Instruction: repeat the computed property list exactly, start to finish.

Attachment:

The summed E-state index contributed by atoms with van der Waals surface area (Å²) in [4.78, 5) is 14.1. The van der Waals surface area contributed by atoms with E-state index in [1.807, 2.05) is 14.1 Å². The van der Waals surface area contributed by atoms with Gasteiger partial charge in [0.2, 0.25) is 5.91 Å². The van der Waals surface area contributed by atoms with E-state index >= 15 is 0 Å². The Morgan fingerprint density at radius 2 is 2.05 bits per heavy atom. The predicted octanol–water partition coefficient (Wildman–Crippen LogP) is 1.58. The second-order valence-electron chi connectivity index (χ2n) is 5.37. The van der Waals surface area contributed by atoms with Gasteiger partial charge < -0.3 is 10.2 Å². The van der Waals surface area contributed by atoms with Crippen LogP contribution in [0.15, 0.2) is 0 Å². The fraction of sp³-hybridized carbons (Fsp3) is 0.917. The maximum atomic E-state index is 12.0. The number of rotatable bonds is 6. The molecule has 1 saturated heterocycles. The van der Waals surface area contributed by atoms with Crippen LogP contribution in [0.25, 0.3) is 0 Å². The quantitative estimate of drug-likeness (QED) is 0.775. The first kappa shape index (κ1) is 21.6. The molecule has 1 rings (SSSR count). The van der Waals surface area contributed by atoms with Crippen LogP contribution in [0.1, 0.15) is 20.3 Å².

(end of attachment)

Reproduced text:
The summed E-state index contributed by atoms with van der Waals surface area (Å²) in [4.78, 5) is 14.1. The van der Waals surface area contributed by atoms with E-state index in [1.807, 2.05) is 14.1 Å². The van der Waals surface area contributed by atoms with Gasteiger partial charge in [0.2, 0.25) is 5.91 Å². The van der Waals surface area contributed by atoms with E-state index >= 15 is 0 Å². The Morgan fingerprint density at radius 2 is 2.05 bits per heavy atom. The predicted octanol–water partition coefficient (Wildman–Crippen LogP) is 1.58. The second-order valence-electron chi connectivity index (χ2n) is 5.37. The van der Waals surface area contributed by atoms with Gasteiger partial charge < -0.3 is 10.2 Å². The van der Waals surface area contributed by atoms with Crippen LogP contribution in [0.15, 0.2) is 0 Å². The fraction of sp³-hybridized carbons (Fsp3) is 0.917. The maximum atomic E-state index is 12.0. The number of rotatable bonds is 6. The molecule has 1 saturated heterocycles. The van der Waals surface area contributed by atoms with Crippen LogP contribution in [0.25, 0.3) is 0 Å². The quantitative estimate of drug-likeness (QED) is 0.775. The first kappa shape index (κ1) is 21.6. The molecule has 1 rings (SSSR count). The van der Waals surface area contributed by atoms with Crippen LogP contribution in [0.1, 0.15) is 20.3 Å².